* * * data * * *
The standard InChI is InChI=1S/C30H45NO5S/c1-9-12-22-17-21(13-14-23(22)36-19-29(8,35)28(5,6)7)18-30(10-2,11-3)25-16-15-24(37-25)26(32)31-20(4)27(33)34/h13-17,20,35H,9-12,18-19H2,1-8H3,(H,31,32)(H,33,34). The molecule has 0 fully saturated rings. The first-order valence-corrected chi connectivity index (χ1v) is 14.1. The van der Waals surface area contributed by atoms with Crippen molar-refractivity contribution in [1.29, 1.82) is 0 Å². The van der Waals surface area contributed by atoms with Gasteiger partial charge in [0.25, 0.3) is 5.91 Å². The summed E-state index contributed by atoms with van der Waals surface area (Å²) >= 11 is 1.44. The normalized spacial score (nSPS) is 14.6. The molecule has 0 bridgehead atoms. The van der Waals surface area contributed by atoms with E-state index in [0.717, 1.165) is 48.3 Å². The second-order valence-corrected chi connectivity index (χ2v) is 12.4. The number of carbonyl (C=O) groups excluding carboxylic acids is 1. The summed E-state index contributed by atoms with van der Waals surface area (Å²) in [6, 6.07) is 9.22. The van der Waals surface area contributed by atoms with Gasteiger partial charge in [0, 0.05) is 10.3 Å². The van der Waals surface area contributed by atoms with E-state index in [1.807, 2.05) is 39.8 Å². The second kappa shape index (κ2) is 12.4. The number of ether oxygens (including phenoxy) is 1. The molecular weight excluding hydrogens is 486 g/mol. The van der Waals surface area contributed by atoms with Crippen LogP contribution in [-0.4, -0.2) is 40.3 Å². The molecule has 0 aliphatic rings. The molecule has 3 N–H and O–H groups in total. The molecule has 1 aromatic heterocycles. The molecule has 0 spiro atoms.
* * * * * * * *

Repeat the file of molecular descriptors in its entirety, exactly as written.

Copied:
The standard InChI is InChI=1S/C30H45NO5S/c1-9-12-22-17-21(13-14-23(22)36-19-29(8,35)28(5,6)7)18-30(10-2,11-3)25-16-15-24(37-25)26(32)31-20(4)27(33)34/h13-17,20,35H,9-12,18-19H2,1-8H3,(H,31,32)(H,33,34). The molecule has 0 fully saturated rings. The first-order valence-corrected chi connectivity index (χ1v) is 14.1. The van der Waals surface area contributed by atoms with Crippen molar-refractivity contribution in [1.29, 1.82) is 0 Å². The van der Waals surface area contributed by atoms with Gasteiger partial charge in [0.25, 0.3) is 5.91 Å². The summed E-state index contributed by atoms with van der Waals surface area (Å²) >= 11 is 1.44. The normalized spacial score (nSPS) is 14.6. The molecule has 0 bridgehead atoms. The van der Waals surface area contributed by atoms with E-state index in [0.717, 1.165) is 48.3 Å². The second-order valence-corrected chi connectivity index (χ2v) is 12.4. The number of carbonyl (C=O) groups excluding carboxylic acids is 1. The summed E-state index contributed by atoms with van der Waals surface area (Å²) in [6, 6.07) is 9.22. The van der Waals surface area contributed by atoms with Gasteiger partial charge in [0, 0.05) is 10.3 Å². The van der Waals surface area contributed by atoms with E-state index in [1.807, 2.05) is 39.8 Å². The second kappa shape index (κ2) is 12.4. The number of ether oxygens (including phenoxy) is 1. The molecular weight excluding hydrogens is 486 g/mol. The van der Waals surface area contributed by atoms with Crippen LogP contribution in [-0.4, -0.2) is 40.3 Å². The molecule has 0 aliphatic rings. The molecule has 3 N–H and O–H groups in total. The molecule has 1 aromatic heterocycles. The molecule has 0 spiro atoms.